Her Evangelical friend kept picking at her about confession, a reader wrote me. This friend, who must have been very annoying, demanded to know how she could tell some man about her sins and why she thought that he could do anything about them.
I have had this same experience, and many of you probably have as well. Some of our Evangelical brethren can get weirdly upset by the idea of confession. People you know, sometimes close relatives or very good friends, seem personally offended by something that as a Catholic you do as a matter of course. It’s a little weird, as if they must repeatedly question the way you raise your children, when your children seem to be turning out well.
Very often, nothing you can say seems to make any difference. The kindest, clearest, most compelling explanation goes in one ear and out the other. Eventually you will hear the same remarks, maybe in almost exactly the same words, with the same annoyance, astonishment, or insistence in their voices.
Confession is one of the main subjects of their annoyance, but I have had friends equally insulted by my belief in the presence of Our Lord in the elements at Mass and my confidence in the authority of the Church’s Magisterium, and especially by my believing that the pope was not just a man like any other.
But why? It’s no skin off their nose if I go into a small room late on a Saturday morning and tell a man authorized for this kind of work what I’ve done wrong and get his response. They wouldn’t say anything if I went to a counselor every week and told him the same things. So why do they care so much that I go to a priest in the hope of fixing my relationship with God and becoming a better man? I mean, really? What’s it to them?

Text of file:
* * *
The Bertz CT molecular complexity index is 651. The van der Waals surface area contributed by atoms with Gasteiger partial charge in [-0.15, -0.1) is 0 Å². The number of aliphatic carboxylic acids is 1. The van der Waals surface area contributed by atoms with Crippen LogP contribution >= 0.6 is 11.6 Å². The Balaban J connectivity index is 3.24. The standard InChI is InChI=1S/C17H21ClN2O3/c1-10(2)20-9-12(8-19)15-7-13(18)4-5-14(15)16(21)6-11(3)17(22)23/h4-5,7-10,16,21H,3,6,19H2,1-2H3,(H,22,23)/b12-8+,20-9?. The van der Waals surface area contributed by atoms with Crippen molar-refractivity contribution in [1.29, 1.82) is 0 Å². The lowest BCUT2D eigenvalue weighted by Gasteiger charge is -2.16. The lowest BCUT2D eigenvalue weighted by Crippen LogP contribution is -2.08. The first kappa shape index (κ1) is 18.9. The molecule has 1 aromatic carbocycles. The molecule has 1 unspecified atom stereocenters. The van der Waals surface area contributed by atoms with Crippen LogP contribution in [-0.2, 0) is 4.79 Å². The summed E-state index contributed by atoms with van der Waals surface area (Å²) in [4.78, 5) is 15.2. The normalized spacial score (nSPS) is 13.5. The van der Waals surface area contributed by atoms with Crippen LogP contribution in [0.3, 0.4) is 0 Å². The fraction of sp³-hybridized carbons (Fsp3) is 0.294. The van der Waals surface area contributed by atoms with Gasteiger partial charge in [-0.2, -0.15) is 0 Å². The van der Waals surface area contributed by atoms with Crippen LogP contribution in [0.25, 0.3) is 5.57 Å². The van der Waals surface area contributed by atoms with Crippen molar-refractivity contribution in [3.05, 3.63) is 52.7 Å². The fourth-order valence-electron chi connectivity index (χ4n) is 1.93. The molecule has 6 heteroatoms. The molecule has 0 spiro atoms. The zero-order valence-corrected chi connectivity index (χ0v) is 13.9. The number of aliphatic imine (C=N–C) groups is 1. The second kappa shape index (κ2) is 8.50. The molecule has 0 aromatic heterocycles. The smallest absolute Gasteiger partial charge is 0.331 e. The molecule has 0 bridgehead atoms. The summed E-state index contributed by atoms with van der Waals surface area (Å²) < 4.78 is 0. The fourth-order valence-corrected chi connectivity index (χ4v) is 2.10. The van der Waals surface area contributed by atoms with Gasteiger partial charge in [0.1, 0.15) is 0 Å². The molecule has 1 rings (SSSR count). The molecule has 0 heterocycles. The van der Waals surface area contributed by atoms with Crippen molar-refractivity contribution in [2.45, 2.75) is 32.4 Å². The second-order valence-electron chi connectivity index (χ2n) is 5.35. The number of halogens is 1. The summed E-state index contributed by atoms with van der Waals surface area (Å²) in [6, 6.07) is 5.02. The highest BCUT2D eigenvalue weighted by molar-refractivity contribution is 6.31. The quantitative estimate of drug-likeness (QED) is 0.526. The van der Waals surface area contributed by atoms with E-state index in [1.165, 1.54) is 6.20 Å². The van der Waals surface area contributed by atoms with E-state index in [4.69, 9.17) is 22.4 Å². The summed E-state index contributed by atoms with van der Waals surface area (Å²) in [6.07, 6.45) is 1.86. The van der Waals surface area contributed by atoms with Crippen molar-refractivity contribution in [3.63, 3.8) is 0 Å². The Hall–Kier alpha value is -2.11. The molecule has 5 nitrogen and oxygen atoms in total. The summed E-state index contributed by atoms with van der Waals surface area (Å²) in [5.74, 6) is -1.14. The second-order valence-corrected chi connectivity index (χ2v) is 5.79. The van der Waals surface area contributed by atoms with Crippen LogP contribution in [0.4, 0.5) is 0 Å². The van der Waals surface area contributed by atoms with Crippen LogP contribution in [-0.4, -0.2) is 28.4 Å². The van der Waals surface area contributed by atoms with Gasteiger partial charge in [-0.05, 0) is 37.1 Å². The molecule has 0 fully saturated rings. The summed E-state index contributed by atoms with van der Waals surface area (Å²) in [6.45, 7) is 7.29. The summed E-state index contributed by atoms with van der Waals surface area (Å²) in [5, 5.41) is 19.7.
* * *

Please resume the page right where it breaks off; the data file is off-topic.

I’m tempted to respond rudely, because they’re just being rude themselves. But responding in kind gets you nowhere. Some people will take your reaction as defensiveness and think they’ve got you.
Asking your inquisitor “Why do you care?” with concern and not annoyance is the right answer to someone who keeps pestering you about the way you practice your faith. It is a way of expressing your care for him and at the same time may be the best way to make him stop annoying you.
He may have a reason why he cares, or thinks he cares. It may not be a good reason, and it may be a rationalization, but you now have a chance to answer it. The answer should stop him bothering you and may even let you talk with him in a fruitful way.
Or he may have a reason he doesn’t recognize himself, and you will be doing him a kindness by making him reflect on why he reacts to your faith the way he does. Sometimes — and this I’ve seen myself — the idea of saying his sins aloud and with another person listening really frightens him. He doesn’t want to hear them said out loud, even by himself. And that’s perfectly understandable.
But not a reason for pestering you for going to confession.
If he sees that he’s reacting to you from a fear or dislike of what you’re doing, you can begin to show him that in confession (or in any other Catholic practice to which he objects), the loving Father offers his children what they really need and what they really want. You can help him see that these things express and make powerfully present the gospel he believes in. And you may be able to turn a persecutor into a friend, or a friend into a better friend.